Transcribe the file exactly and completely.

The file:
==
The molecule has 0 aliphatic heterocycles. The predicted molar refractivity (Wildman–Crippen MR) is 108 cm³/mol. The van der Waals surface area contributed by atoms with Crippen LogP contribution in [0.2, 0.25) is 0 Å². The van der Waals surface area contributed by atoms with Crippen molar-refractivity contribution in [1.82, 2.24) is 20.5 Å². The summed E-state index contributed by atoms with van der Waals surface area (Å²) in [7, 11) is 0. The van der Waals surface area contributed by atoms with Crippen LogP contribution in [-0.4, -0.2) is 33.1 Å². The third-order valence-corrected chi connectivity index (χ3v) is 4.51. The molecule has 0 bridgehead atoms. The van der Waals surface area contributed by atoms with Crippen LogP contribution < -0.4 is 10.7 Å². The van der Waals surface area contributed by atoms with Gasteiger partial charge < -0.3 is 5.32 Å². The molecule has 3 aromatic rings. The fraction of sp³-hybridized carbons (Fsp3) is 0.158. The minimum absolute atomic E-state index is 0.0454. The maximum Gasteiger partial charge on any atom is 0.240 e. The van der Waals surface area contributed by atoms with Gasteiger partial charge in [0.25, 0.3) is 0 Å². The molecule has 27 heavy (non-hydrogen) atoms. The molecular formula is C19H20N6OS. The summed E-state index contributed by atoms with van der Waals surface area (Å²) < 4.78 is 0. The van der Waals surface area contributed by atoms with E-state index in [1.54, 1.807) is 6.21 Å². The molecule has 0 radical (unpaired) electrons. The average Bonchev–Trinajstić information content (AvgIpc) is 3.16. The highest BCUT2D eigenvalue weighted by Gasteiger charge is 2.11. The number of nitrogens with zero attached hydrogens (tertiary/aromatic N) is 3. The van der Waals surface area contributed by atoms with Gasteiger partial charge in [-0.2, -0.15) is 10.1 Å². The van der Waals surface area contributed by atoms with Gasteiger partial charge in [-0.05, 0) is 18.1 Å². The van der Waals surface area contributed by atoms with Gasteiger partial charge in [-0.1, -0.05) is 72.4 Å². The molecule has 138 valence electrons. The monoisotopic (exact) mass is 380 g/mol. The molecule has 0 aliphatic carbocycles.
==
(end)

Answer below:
The molecule has 0 aliphatic heterocycles. The predicted molar refractivity (Wildman–Crippen MR) is 108 cm³/mol. The van der Waals surface area contributed by atoms with Crippen LogP contribution in [0.2, 0.25) is 0 Å². The van der Waals surface area contributed by atoms with Crippen molar-refractivity contribution in [1.82, 2.24) is 20.5 Å². The summed E-state index contributed by atoms with van der Waals surface area (Å²) in [7, 11) is 0. The van der Waals surface area contributed by atoms with Crippen LogP contribution in [-0.4, -0.2) is 33.1 Å². The third-order valence-corrected chi connectivity index (χ3v) is 4.51. The molecule has 0 bridgehead atoms. The van der Waals surface area contributed by atoms with Crippen LogP contribution < -0.4 is 10.7 Å². The van der Waals surface area contributed by atoms with Gasteiger partial charge < -0.3 is 5.32 Å². The molecule has 3 aromatic rings. The fraction of sp³-hybridized carbons (Fsp3) is 0.158. The minimum absolute atomic E-state index is 0.0454. The maximum Gasteiger partial charge on any atom is 0.240 e. The van der Waals surface area contributed by atoms with Gasteiger partial charge in [0.25, 0.3) is 0 Å². The molecule has 27 heavy (non-hydrogen) atoms. The molecular formula is C19H20N6OS. The summed E-state index contributed by atoms with van der Waals surface area (Å²) < 4.78 is 0. The van der Waals surface area contributed by atoms with E-state index in [1.54, 1.807) is 6.21 Å². The molecule has 0 radical (unpaired) electrons. The average Bonchev–Trinajstić information content (AvgIpc) is 3.16. The highest BCUT2D eigenvalue weighted by Gasteiger charge is 2.11. The number of nitrogens with zero attached hydrogens (tertiary/aromatic N) is 3. The van der Waals surface area contributed by atoms with Gasteiger partial charge in [-0.2, -0.15) is 10.1 Å². The van der Waals surface area contributed by atoms with Gasteiger partial charge in [-0.05, 0) is 18.1 Å². The van der Waals surface area contributed by atoms with Gasteiger partial charge in [-0.1, -0.05) is 72.4 Å². The molecule has 138 valence electrons. The monoisotopic (exact) mass is 380 g/mol. The molecule has 0 aliphatic carbocycles.